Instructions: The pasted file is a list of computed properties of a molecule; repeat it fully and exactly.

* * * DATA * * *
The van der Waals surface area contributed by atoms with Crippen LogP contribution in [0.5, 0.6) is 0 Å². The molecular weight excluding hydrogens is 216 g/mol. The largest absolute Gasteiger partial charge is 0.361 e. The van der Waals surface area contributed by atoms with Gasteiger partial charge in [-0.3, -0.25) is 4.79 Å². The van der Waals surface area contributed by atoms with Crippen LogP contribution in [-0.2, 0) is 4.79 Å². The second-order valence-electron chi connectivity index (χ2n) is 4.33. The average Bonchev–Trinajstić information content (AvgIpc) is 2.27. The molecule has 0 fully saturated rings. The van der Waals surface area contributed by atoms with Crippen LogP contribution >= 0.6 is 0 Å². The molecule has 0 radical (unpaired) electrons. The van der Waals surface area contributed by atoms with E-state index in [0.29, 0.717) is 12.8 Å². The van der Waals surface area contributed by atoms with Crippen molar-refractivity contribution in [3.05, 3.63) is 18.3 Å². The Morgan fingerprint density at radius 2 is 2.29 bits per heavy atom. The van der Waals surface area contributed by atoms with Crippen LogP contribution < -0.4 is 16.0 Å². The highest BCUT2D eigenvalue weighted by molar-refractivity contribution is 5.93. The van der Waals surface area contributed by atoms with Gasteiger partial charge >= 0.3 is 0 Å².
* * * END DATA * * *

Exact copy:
The van der Waals surface area contributed by atoms with Crippen LogP contribution in [0.5, 0.6) is 0 Å². The molecular weight excluding hydrogens is 216 g/mol. The largest absolute Gasteiger partial charge is 0.361 e. The van der Waals surface area contributed by atoms with Gasteiger partial charge in [-0.3, -0.25) is 4.79 Å². The van der Waals surface area contributed by atoms with Crippen LogP contribution in [-0.2, 0) is 4.79 Å². The second-order valence-electron chi connectivity index (χ2n) is 4.33. The average Bonchev–Trinajstić information content (AvgIpc) is 2.27. The molecule has 0 fully saturated rings. The van der Waals surface area contributed by atoms with Crippen LogP contribution >= 0.6 is 0 Å². The molecule has 0 radical (unpaired) electrons. The van der Waals surface area contributed by atoms with E-state index in [0.29, 0.717) is 12.8 Å². The van der Waals surface area contributed by atoms with Crippen molar-refractivity contribution in [3.05, 3.63) is 18.3 Å². The Morgan fingerprint density at radius 2 is 2.29 bits per heavy atom. The van der Waals surface area contributed by atoms with Crippen LogP contribution < -0.4 is 16.0 Å². The highest BCUT2D eigenvalue weighted by molar-refractivity contribution is 5.93. The van der Waals surface area contributed by atoms with Gasteiger partial charge >= 0.3 is 0 Å².